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What are Slip And Fall?

Slip and fall law refers to the liability rules governing cases in which an individual falls to the ground and suffers harm due to a dangerous condition on someone else’s property.

Whether it happens at the grocery store or a friend's house, slip and fall accidents occur fairly often.

LawSumo Slip and Fall Injuries section provide both the basics and some in-depth information about slip and fall liability.

As a subset of personal injury law, these cases are controlled by the basic rules of negligence. Unless an accident occurs on federal government property, state law will control. Violations of local building code ordinances can also be relevant.

In some instances, the property owner is responsible for the injured party's injuries, and in others, the property owner will not be held liable.

Despite the reference to a “slip,” this area of the law covers any accident that results from the victim encountering an unsafe condition underfoot, whether it produces a stumble, overextension, twist, or other movements.

Direct causes can include spilled liquids or food, cracked sidewalks, objects on the stairs, ice and snow, broken floor tiles, uneven steps, and potholes. Indirect causes, such as dim lighting or missing handrails, can also contribute. 

Slip and fall accidents can occur for a variety of reasons. Although sometimes people just trip and fall, there are various conditions both indoors and outdoors that can make a slip and fall accident more likely.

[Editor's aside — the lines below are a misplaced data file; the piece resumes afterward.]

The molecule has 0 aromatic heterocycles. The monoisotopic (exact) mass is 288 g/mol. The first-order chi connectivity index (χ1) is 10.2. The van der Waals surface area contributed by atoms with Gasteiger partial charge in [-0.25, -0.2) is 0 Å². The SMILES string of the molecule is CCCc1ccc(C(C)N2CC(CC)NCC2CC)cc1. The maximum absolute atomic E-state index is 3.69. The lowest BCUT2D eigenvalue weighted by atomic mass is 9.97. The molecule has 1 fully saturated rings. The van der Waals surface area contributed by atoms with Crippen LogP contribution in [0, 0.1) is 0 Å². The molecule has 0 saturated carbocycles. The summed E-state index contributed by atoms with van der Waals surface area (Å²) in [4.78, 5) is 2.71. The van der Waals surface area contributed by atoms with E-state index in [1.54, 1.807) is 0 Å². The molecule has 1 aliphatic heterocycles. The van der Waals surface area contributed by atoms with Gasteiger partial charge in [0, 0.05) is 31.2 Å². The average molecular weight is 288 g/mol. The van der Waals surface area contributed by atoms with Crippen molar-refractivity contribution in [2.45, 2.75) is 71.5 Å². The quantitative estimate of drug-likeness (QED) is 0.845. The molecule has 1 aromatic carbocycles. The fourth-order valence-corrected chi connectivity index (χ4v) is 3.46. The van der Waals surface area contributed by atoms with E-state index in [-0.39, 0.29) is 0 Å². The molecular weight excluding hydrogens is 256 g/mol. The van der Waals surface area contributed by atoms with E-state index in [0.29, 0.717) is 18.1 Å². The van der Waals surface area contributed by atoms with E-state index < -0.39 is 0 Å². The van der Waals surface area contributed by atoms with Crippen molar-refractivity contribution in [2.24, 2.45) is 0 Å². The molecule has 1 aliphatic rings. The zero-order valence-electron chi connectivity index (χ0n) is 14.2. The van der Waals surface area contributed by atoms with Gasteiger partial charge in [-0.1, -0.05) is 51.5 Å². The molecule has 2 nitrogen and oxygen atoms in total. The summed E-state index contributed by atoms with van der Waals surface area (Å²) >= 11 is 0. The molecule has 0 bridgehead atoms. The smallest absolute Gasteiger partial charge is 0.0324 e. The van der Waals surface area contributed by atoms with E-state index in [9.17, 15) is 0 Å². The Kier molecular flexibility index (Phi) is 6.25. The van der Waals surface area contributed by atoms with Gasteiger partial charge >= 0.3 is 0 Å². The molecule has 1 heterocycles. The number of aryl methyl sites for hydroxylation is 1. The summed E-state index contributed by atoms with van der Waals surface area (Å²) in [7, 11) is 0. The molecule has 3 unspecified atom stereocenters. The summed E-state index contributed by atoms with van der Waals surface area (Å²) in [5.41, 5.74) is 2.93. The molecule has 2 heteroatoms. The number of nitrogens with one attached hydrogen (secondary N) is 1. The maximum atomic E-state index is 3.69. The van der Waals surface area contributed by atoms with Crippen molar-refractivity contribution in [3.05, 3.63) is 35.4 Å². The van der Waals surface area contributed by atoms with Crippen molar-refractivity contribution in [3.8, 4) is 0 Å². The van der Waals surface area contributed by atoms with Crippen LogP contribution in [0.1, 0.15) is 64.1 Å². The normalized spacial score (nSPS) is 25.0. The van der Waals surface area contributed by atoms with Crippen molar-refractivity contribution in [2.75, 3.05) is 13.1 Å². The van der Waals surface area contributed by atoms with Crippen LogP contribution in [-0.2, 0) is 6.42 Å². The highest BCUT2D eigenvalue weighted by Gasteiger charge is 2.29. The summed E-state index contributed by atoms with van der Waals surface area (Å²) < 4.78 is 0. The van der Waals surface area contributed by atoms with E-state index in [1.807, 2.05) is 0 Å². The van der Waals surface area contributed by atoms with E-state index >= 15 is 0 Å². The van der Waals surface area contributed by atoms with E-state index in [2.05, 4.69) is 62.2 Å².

Some common reasons for a slip and fall accident indoors are because the floor is wet, improperly waxed, or if a carpet is torn or bulging. Outdoors, the weather, such as ice or snow, and inadequate lighting can play a role in a slip and fall accident. Another common reason for a slip and fall injury is the poor maintenance of parking lots or sidewalks.

Whether someone acted negligently will depend on what they knew. This is especially true in slip and fall cases, as the defendant’s knowledge of the dangerous condition will usually be determinative.

The plaintiff is entitled to find out what the defendant knew through a procedure called discovery. During discovery, the defendant can be forced to turn over maintenance records, repair logs, surveillance video, and other such items.

By securing this evidence early in the litigation, both the plaintiff and the defendant gain an understanding of the circumstances that led to the accident and the degree of fault that can be attributed the defendant

Generally speaking, a property owner has a duty to maintain reasonably safe conditions on his or her property.

If a person who is injured on another's property can show that the property owner knew or should have known about the dangerous condition, and didn't fix it, it's likely that the injured person will be able to win his or her case.Deposition testimony is crucial in a negligence case.

Of course, there are various factors that come into play, such as how long the dangerous condition had been present and the injured person's own conduct.

Taking into account the severity of the injury, both sides can then determine what they believe the case is worth, and settlement negotiations will ensue.